Breathless Call from FF As Flames Rush Across His Home
The Denver Post via YellowBrix
September 09, 2010
The first frantic call for help as a wildfire gathered momentum in the foothills west of Boulder came from a longtime firefighter who was helpless as flames burst across his wooded property, devouring trees and torching a propane tank.
His breathless descriptions — captured on a dispatch tape — detailed the fury of a blaze that, by Wednesday evening, had charred more than 6,300 acres, leveled at least 135 homes and thrown thousands of mountain residents into limbo.
And they sparked confusion — leading many to conclude that the worst wildfire in Boulder County history was sparked when someone crashed into a propane tank.
The reality, however, is that it’s not clear what caused the blaze or exactly where or how it started. What is clear is that it erupted in a matter of minutes, fanned by high and erratic winds.
More than 3,500 residents of the canyons and hillsides west of Boulder were kept away from their homes for a third day Wednesday as firefighters continued the time-consuming task of building a line around the fire.
Among the homes that were lost was one belonging to George Fairer, a longtime member of the Fourmile Canyon fire department who was the first to report the blaze.
The first sign of trouble came at 10:01 a.m. Monday as Fairer burst onto the radio and identified himself by his call sign, 4672. “I have a fire at 100 Emerson Gulch,” Fairer said. “Trees are beginning to burn.”
Dispatchers quickly called out county and federal firefighters, but within minutes it was obvious the blaze was spreading quickly.
By 10:07 a.m., someone else in the area had called 911.
“We also had another (reporting party) call,” a dispatcher said at one point. “They can see flames 10 feet off the ground.”
Two minutes later, Fairer was back on the radio.
“I have a fully involved fire,” Fairer said, his breath straining. "I have trees torching. It’s right at the base of Emerson Gulch.
“Get Gold Hill fire up NOW.”
And then, a moment later: “We need water up here immediately.”
Minutes later, Fairer was on the radio again.
“I just had a gas tank ex . . .,” he said, his words cut off as dispatchers called out more units.
As the dispatcher tried to sort out his words, Fairer spoke again, but it was difficult to make out his exact words on the dispatch tape. After he was asked about the explosion, the tape captures garbled words.
“. . . fully involved in the explosion . . . my propane tank.”
And then the words, “Get help here now.”
As the blaze engulfed a recreational vehicle and headed uphill toward a 1,000-gallon propane tank and the pine forest, a transmission came that may have sparked the confusion about how the fire started.
“Forty-six-seventy-two, you are unreadable,” a dispatcher said. “Any unit that can translate?”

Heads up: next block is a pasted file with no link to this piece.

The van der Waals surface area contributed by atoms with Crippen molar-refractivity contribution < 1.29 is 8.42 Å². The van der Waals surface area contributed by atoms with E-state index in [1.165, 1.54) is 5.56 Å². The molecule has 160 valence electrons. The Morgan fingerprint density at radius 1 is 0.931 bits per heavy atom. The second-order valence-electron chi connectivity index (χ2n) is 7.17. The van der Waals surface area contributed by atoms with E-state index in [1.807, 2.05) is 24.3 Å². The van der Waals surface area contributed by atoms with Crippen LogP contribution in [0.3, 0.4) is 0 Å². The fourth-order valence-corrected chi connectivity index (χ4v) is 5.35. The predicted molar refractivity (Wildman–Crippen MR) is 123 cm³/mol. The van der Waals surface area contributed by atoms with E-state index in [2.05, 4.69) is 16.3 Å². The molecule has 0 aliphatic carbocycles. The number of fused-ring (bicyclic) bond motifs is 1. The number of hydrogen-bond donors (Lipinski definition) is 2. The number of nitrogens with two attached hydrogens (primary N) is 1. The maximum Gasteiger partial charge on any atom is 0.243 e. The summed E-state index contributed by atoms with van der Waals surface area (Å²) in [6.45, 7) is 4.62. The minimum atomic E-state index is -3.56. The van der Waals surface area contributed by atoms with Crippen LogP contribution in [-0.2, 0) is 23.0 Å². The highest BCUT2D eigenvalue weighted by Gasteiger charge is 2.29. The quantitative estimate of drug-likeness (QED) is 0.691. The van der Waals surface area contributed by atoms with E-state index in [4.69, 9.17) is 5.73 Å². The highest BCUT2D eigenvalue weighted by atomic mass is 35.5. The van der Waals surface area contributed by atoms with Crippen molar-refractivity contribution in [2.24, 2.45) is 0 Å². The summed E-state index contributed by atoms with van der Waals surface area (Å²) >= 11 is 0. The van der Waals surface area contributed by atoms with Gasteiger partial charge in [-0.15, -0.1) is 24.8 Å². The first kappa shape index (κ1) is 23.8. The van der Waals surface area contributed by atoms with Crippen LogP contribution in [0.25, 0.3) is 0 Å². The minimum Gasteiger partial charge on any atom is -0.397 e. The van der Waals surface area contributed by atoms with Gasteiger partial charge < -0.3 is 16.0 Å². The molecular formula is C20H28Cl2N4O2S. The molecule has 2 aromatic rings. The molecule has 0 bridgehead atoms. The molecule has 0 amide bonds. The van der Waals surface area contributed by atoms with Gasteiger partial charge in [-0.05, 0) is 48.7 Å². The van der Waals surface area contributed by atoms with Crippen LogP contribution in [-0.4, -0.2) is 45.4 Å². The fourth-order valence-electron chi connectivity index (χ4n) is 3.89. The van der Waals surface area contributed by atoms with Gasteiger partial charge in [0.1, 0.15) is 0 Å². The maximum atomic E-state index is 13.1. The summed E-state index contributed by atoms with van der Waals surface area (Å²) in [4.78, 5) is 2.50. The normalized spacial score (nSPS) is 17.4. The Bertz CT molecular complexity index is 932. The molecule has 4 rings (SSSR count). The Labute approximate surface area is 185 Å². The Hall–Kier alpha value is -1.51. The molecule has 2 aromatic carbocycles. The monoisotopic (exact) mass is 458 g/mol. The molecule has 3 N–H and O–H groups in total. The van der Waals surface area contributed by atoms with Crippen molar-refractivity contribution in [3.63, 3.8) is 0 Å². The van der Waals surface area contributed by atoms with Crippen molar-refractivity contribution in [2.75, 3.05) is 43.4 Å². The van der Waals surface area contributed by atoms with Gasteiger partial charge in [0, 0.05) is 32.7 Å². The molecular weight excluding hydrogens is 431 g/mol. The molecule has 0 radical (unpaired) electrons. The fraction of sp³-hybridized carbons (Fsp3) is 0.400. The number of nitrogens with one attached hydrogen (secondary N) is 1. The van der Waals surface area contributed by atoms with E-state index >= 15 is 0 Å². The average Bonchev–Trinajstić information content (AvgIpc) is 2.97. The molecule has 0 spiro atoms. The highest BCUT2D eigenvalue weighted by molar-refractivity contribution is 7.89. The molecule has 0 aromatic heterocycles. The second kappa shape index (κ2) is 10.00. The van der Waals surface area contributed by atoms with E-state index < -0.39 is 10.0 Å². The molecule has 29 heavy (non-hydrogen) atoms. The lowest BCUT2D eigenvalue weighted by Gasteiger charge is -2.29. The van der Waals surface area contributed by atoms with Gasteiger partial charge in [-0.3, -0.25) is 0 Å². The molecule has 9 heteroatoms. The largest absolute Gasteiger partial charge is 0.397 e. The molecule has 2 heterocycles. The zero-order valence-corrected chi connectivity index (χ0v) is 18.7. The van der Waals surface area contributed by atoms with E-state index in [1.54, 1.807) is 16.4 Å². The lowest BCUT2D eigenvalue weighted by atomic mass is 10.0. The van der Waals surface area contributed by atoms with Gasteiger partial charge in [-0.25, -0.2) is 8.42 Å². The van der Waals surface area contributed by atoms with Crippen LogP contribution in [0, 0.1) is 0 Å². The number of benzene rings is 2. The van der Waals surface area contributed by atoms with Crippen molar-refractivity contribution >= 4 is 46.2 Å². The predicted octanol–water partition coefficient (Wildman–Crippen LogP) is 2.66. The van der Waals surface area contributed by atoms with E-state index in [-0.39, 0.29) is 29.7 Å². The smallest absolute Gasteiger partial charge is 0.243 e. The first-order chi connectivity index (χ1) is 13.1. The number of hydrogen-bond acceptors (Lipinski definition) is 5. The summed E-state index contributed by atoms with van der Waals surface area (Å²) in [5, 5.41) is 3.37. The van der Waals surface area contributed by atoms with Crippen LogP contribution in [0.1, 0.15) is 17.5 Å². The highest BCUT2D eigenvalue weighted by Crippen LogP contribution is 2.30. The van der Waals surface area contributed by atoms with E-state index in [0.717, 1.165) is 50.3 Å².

At that point, another firefighter came onto the radio.
“I can copy his traffic,” that other firefighter said. “It was a collision with a propane tank that caused this fire.”
It may have been those words that sparked questions about whether the fire initially started on Fairer’s property when a vehicle crashed into a propane tank.
The Denver Post was unable to locate Fairer on Tuesday or Wednesday. However, Gretchen Diefender fer, a former Gold Hill fire chief, said she spoke with him Wednesday morning. During that conversation, he disputed the report that a vehicle crashed into his propane tank, igniting the fire.
“He said nothing hit it — fire hit it, and he doesn’t know where the fire came from,” Diefenderfer said. “It came down the hill and set off the propane tank. It was not a truck.”
Boulder County investigators continue to try to sort out that mystery.
In the meantime, those who lost homes were trying to contemplate what they would face when they were allowed to return to their property.
Margaret Hansen, who was chief of the Fourmile Canyon fire department for 20 years, saw her ridge-top home 4 miles “as the crow flies” east of Emerson Gulch in flames as she evacuated about 11 a.m. Monday morning.
“Based on what I was seeing then, in terms of the strength of the fire, and then the trying to hone in on some of the Google pictures, I expect it is a total loss,” she said.
Most important was that she escaped with her Norwegian elkhound, Haaken. Secondary is what’s next.
“I would dearly love to rebuild there,” she said.
But whether she will depends on what she finds when she is able to drive back up to the hillside where she has lived for 41 years.
“If there is still vegetation, as opposed to burned soil, I would certainly plan to rebuild,” she said. “Now, if it’s burned soil, it’s time to think.”